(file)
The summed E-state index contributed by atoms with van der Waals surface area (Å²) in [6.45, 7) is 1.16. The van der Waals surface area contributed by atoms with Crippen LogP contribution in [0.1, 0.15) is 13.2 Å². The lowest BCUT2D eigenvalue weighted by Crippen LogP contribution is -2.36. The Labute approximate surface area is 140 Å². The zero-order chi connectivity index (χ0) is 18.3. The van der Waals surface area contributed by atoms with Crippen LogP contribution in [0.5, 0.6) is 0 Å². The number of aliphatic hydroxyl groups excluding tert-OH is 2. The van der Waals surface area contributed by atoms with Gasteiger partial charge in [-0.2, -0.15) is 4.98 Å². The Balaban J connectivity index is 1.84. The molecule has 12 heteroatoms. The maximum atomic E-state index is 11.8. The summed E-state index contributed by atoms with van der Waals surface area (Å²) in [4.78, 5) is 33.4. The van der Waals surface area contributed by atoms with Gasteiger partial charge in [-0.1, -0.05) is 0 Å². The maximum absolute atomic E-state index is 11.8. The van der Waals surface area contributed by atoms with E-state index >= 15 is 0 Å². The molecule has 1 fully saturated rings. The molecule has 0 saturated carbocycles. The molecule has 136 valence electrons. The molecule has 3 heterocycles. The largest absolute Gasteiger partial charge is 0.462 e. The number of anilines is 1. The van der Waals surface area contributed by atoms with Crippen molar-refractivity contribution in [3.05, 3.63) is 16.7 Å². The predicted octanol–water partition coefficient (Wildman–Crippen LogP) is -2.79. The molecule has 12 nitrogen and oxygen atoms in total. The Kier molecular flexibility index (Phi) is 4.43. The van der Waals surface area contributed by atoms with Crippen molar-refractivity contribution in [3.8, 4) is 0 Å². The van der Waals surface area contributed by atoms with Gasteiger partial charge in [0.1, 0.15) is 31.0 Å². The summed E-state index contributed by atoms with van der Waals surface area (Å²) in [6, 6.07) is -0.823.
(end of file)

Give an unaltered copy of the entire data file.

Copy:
The summed E-state index contributed by atoms with van der Waals surface area (Å²) in [6.45, 7) is 1.16. The van der Waals surface area contributed by atoms with Crippen LogP contribution in [0.1, 0.15) is 13.2 Å². The lowest BCUT2D eigenvalue weighted by Crippen LogP contribution is -2.36. The Labute approximate surface area is 140 Å². The zero-order chi connectivity index (χ0) is 18.3. The van der Waals surface area contributed by atoms with Crippen LogP contribution in [0.5, 0.6) is 0 Å². The number of aliphatic hydroxyl groups excluding tert-OH is 2. The van der Waals surface area contributed by atoms with Gasteiger partial charge in [-0.2, -0.15) is 4.98 Å². The Balaban J connectivity index is 1.84. The molecule has 12 heteroatoms. The maximum atomic E-state index is 11.8. The summed E-state index contributed by atoms with van der Waals surface area (Å²) in [4.78, 5) is 33.4. The van der Waals surface area contributed by atoms with Gasteiger partial charge in [-0.1, -0.05) is 0 Å². The maximum absolute atomic E-state index is 11.8. The van der Waals surface area contributed by atoms with E-state index >= 15 is 0 Å². The molecule has 1 fully saturated rings. The molecule has 0 saturated carbocycles. The molecule has 136 valence electrons. The molecule has 3 heterocycles. The largest absolute Gasteiger partial charge is 0.462 e. The number of anilines is 1. The van der Waals surface area contributed by atoms with Crippen molar-refractivity contribution in [3.05, 3.63) is 16.7 Å². The predicted octanol–water partition coefficient (Wildman–Crippen LogP) is -2.79. The molecule has 12 nitrogen and oxygen atoms in total. The Kier molecular flexibility index (Phi) is 4.43. The van der Waals surface area contributed by atoms with Crippen molar-refractivity contribution in [3.8, 4) is 0 Å². The van der Waals surface area contributed by atoms with Gasteiger partial charge in [0.1, 0.15) is 31.0 Å². The summed E-state index contributed by atoms with van der Waals surface area (Å²) in [6, 6.07) is -0.823.